Just One Book

Salt, the amazing British publisher of prose and poetry, is almost broke. Last year, they launched a campaign called Just one Book to save themselves, and they are doing it this year as well. It’s a plea to buy Just One Book published by Salt. You can buy it directly from them or from your retailer of choice. Spread the word. Here are three suggestions for you:

1. Buy Just One Book by Jennifer Moxley. Moxley is one of my favorite living American poets, and Salt has published two volumes of hers, Imagination Verses and The Sense Record. Both are strongly recommended by me.

2. Buy Just One Book by Michael Hulse. I was lucky enough to once meet Mr. Hulse in person, it’s still one of my highlights. Salt has published his book Empires and Holy Lands, Poems 1976–2000, which is a great treasure trove of poetry that draws on Continental and British sources in order to produce an assured, marvelous poetic voice.

3. Buy Just One Book by Rachel Blau DuPlessis. Blau DuPlesssis is both an insightful poetry critic as well as one of the most interesting American poets around. For years she has been contributing to her long poem of sorts called “Drafts”, a series of numbered poems. Salt has published at least two volumes of her poetry. One simply called Drafts, containing Drafts 39-57, which I own, and which is amazing. The other, called Torques, containing Drafts 58-76, which I just ordered and which I am pretty sure is great, since I know some of the poems.

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3 thoughts on “Just One Book

  1. I’m going to sound a controversial note here, but Salt have issues that cannot be solved by buying Just One Book (and I did support the last campaign, buying three or four).

    The main thing is that they publish far too many titles. No doubt these are all deserving of attention, and the ones you cite, Marcel, are tempting. But a publisher is a business, and has to be able to make money on the books. I looked on Amazon and Salt have some sixty titles listed for publication between July and December of this year. That’s ten a month! The cost of publishing these – particularly with the high production values Salt books have – must be considerable, and it’s unlikely that they can give so many titles a fair push in terms of publicity.

    They publish predominantly short stories and poetry, both notoriously hard to shift, but I heard last year that they were going to move into longer form fiction. I breathed a sigh of relief at that, until I read this in the Bookseller last week about their plans for expanding the range later this year:

    The new focus includes an all-new romance list, called Embrace Books, which will be edited by Jane Holland. It will focus on two strands; Red Velvet, which features “feisty heroines and believable Alpha males within contemporary, historical and paranormal lines”; and After Dark, which comprises “unusual storylines within contemporary, historical, paranormal and same sex categories. These will include explicit sex, which in some cases may be central to the plot”.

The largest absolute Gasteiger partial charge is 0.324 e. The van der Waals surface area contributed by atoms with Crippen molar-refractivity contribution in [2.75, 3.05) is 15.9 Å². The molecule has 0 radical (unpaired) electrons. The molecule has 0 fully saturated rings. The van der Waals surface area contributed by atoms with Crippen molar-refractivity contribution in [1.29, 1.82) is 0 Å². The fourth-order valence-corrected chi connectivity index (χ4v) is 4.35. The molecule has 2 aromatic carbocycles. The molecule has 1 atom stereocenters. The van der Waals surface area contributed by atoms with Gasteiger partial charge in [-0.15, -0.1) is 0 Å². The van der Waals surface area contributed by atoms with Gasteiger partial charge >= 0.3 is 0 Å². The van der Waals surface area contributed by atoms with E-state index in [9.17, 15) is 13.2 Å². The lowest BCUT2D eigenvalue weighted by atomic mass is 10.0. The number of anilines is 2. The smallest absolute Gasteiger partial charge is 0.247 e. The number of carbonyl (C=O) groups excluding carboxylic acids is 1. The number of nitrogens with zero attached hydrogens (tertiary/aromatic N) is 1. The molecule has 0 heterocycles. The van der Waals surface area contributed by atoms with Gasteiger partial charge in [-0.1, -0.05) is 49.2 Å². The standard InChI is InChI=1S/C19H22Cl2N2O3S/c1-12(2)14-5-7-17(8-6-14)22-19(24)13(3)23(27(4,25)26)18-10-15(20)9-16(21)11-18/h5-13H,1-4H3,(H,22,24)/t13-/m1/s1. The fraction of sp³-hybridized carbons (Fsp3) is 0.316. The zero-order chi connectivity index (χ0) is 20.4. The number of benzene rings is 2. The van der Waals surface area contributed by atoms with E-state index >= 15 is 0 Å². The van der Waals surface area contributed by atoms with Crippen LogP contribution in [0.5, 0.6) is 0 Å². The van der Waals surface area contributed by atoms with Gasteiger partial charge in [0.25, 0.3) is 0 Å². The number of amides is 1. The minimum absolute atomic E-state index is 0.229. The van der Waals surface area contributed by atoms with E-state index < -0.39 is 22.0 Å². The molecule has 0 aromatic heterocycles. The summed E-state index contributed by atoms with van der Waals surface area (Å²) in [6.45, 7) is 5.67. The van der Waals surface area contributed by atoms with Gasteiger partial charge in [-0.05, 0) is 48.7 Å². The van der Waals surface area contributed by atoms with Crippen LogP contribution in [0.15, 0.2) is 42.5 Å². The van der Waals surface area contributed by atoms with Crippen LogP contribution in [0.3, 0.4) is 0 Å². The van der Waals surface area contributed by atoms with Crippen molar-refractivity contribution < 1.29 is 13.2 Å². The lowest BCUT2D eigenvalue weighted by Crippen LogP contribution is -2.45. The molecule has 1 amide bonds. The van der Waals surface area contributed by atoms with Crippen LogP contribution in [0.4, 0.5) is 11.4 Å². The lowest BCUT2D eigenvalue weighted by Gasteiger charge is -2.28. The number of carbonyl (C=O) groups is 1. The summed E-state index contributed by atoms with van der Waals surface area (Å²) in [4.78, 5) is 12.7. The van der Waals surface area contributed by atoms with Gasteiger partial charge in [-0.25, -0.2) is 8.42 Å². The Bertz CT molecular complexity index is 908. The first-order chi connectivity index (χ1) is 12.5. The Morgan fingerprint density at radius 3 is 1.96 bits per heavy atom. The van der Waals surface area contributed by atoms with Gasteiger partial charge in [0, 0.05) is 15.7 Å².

As Eric Morecambe would say, There’s no answer to that.

  2. I might be biased, as someone who spends a good deal of the day to write or read about poetry (and as an economy school dropout), but I think it’s a good thing that they publish so many titles. Blau DuPlessis? They gave me the opportunity to buy and read affordable books by poets like that, that I might have otherwise missed. The list above could have been much, much longer. They publish books by Henry Hart, Robert Archambeau and many many more. From the statements that Hamilton-Enery puts out these days, I get the impression that they publish many books because the profit margin per book is slim so they try and get many published to increase the sum. Does that make sense?

    As for the erotica: don’t they sell reasonably well? The large book store in Cologne Main Station has a whole shelf of well-selling erotica.

  3. It’s obvious that a publisher is a businness, but it’s far more than that. The reader has a responsability too, especially when the concerned publisher takes risks to provide this kind of books. I heard too many people complaining about mercenary publishers : here, in France, we don’t have many poetry book houses. Poets (even great ones) often choose auto-publishing, as they don’t have any other possibility. That’s not fair, neither for the author, nor for the reader who has no real choice to discover contemporary poets. Pitiful!
    So we, readers, have to participate in this endavour. I bought just two books (Imagination Verses and Empires and Holy Lands), and I’m looking forward to reding them.

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